Anger is a strong feeling of dislike, displeasure, or antagonism. It is connected to a host of other negative feelings and behaviors, including rage, hatred, bitterness, vengefulness, and violence.
What do you do if you are filled with rage or hatred or bitterness? What do you do if you are vengeful or violent? By God’s grace, you get rid of the sin of anger and replace it with the virtue of forgiveness.
Anger is an emotion that is set off when someone else has done something we do not like. We may be quite right in disliking what the other person has said or done. Sometimes, in fact, the offense is monstrous. But because the offense has a personal origin, the only way to free ourselves of the destructive emotion we feel and move ahead in life is to forgive the person who did wrong.
Of course, when we have been hurt, something inside us screams “No!” to the idea of forgiveness. It seems unjust. And do you know what? It is. When we forgive, we pay a price for a wrong that someone else has done. Jesus Christ paid the penalty for our sins on the cross. It was not just or fair, but He willingly did it so that mercy would triumph over justice. We follow in His footsteps when we forgive one who has committed an offense against us.
Another reason we might resist forgiving is that we conceive of unforgiveness as a type of revenge. We believe we are hurting the one who has hurt us if we withhold our forgiveness. That is foolish thinking. We are only hurting ourselves by holding on to a grudge.
Forgiveness does not necessarily mean suddenly having a warm feeling toward the one who has hurt us. We choose to forgive and we pray that the loving feelings will follow. This is loving by faith.
And what about reconciliation? A restored relationship should be our goal whenever it is a possibility. When the one who has offended us is a fellow Christian, we can follow the guidelines of Matthew 18 to initiate a process of confrontation that starts privately and adds on pressure and publicity if needed. When the offender is a non-Christian, we can still seek restoration of our relationship by humbly approaching the other and discussing what happened.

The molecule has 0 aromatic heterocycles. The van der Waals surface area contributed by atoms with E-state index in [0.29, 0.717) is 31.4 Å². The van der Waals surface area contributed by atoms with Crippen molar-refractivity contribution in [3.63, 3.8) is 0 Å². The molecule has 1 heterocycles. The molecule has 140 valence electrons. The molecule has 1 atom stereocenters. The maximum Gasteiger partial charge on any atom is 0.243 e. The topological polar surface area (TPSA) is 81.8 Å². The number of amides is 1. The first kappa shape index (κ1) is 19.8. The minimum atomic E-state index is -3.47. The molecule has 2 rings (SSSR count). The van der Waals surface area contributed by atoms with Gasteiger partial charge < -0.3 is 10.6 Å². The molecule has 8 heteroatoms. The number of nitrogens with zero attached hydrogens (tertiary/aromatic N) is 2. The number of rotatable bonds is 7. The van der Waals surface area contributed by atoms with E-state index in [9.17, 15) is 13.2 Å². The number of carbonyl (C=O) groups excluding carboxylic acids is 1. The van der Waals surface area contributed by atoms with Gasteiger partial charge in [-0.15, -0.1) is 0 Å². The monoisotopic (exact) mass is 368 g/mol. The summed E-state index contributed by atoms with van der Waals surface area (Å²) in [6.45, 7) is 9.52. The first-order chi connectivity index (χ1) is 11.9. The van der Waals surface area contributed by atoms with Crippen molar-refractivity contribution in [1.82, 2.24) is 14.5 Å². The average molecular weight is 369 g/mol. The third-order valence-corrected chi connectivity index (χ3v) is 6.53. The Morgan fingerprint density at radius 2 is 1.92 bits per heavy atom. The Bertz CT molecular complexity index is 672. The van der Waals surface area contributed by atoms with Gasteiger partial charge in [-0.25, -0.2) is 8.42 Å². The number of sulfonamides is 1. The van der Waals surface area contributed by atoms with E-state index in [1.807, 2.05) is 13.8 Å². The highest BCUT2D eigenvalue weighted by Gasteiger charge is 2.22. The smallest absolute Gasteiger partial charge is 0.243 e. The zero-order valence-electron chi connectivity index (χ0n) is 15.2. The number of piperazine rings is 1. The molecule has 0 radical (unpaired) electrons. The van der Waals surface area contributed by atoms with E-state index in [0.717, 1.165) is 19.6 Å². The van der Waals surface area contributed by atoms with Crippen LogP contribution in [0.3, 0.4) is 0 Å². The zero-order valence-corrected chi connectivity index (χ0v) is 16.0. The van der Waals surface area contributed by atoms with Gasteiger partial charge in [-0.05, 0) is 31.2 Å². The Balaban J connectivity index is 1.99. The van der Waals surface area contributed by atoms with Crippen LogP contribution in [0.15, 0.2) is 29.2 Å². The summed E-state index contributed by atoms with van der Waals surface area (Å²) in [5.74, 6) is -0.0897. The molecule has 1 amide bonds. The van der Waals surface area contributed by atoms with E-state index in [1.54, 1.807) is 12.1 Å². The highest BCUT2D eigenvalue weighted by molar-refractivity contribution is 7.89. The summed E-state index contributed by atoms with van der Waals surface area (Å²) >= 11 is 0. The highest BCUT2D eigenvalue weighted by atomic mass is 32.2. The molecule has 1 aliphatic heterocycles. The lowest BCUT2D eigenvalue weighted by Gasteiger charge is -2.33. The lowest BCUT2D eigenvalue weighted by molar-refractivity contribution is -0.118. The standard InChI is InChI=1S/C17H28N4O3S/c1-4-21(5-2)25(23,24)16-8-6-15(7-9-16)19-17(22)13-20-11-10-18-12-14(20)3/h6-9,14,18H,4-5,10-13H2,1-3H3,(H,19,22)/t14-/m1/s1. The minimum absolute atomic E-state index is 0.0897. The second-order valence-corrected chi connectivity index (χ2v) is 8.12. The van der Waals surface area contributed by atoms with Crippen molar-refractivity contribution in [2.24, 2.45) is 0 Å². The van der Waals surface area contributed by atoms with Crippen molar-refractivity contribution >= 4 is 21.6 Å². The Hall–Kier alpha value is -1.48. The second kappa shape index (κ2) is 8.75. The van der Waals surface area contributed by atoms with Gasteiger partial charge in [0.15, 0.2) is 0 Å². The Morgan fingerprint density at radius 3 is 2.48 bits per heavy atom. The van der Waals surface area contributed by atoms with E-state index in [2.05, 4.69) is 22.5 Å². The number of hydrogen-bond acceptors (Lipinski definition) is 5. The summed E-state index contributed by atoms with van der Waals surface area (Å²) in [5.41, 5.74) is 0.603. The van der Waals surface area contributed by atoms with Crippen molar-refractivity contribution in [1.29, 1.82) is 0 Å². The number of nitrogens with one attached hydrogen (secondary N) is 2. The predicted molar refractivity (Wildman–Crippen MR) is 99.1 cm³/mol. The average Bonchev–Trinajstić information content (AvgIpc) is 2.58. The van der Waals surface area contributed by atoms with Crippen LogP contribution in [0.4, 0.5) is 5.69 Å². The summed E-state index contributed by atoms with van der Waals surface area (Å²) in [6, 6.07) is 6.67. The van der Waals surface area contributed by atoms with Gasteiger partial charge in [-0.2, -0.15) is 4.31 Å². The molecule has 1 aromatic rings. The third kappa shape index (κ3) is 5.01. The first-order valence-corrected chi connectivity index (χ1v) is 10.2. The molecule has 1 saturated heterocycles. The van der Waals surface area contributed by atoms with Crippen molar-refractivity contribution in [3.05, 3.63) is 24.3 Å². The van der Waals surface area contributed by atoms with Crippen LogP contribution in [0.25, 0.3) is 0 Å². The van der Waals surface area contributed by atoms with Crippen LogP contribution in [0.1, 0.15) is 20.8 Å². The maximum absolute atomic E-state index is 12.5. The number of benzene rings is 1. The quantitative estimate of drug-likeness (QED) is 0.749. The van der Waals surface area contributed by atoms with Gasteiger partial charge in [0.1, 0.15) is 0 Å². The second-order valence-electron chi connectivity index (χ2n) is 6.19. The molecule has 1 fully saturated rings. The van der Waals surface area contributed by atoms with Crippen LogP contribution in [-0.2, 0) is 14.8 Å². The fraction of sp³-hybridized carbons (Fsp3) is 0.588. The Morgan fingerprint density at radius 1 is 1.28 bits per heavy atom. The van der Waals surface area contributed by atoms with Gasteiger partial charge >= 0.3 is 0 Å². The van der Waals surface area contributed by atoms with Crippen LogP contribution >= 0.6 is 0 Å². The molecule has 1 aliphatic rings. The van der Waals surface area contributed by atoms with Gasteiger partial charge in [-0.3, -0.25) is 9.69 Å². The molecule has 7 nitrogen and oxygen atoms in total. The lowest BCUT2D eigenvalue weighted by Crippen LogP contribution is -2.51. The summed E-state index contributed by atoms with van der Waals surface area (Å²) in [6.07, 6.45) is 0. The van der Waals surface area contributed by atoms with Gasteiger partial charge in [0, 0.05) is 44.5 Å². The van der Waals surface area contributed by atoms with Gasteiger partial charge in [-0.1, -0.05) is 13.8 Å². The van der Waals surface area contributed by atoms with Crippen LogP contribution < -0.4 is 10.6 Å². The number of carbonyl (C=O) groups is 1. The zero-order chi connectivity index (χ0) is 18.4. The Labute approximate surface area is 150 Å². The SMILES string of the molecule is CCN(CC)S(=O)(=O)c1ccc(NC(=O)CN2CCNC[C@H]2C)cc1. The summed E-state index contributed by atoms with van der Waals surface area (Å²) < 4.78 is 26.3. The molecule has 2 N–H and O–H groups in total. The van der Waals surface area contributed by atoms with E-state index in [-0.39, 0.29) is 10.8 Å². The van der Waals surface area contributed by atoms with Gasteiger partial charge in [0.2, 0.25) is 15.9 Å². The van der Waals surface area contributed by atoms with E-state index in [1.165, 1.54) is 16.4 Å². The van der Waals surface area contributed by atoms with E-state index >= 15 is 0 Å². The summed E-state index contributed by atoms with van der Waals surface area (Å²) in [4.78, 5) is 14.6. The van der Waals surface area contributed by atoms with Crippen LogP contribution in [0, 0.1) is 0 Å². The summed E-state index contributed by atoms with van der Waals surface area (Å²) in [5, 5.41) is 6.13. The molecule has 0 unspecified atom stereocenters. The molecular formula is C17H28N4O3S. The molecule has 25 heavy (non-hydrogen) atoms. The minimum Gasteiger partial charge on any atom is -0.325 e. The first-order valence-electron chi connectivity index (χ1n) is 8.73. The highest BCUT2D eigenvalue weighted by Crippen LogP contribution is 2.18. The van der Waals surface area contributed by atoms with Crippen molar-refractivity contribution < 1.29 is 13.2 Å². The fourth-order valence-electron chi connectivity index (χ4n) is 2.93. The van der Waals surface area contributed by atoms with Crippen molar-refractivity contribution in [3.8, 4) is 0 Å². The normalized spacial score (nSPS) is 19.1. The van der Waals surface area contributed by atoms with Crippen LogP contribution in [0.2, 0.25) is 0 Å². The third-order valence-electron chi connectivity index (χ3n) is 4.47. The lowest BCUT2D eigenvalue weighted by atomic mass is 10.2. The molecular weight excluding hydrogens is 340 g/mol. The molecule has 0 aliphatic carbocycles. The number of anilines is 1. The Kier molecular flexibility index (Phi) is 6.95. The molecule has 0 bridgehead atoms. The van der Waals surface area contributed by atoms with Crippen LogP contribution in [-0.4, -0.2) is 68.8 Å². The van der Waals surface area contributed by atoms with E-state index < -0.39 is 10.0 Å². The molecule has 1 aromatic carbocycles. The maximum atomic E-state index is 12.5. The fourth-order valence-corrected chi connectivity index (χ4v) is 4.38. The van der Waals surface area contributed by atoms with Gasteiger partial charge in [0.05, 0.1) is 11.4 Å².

But reconciliation requires two. The other person may be unwilling to admit the wrong he or she has done and seek to restore the relationship. Or maybe you are unable to reconcile with the other person. You may not know how to get in touch with the offender anymore, or perhaps that person has died. And if the other person still presents a threat to you, as in the case of an abuser, it might not even be wise to reestablish contact. In such cases, remember that you can still forgive the person. Unlike reconciliation, forgiveness requires only one.
Hard as it is, forgiveness is a blessing to us because it frees us from anger and all the ill effects that anger brings upon us.
The preceding article is an extract from Chapter 11 of Soul Prescription by Bill Bright and Henry Brandt. To purchase the entire book or e-book click here.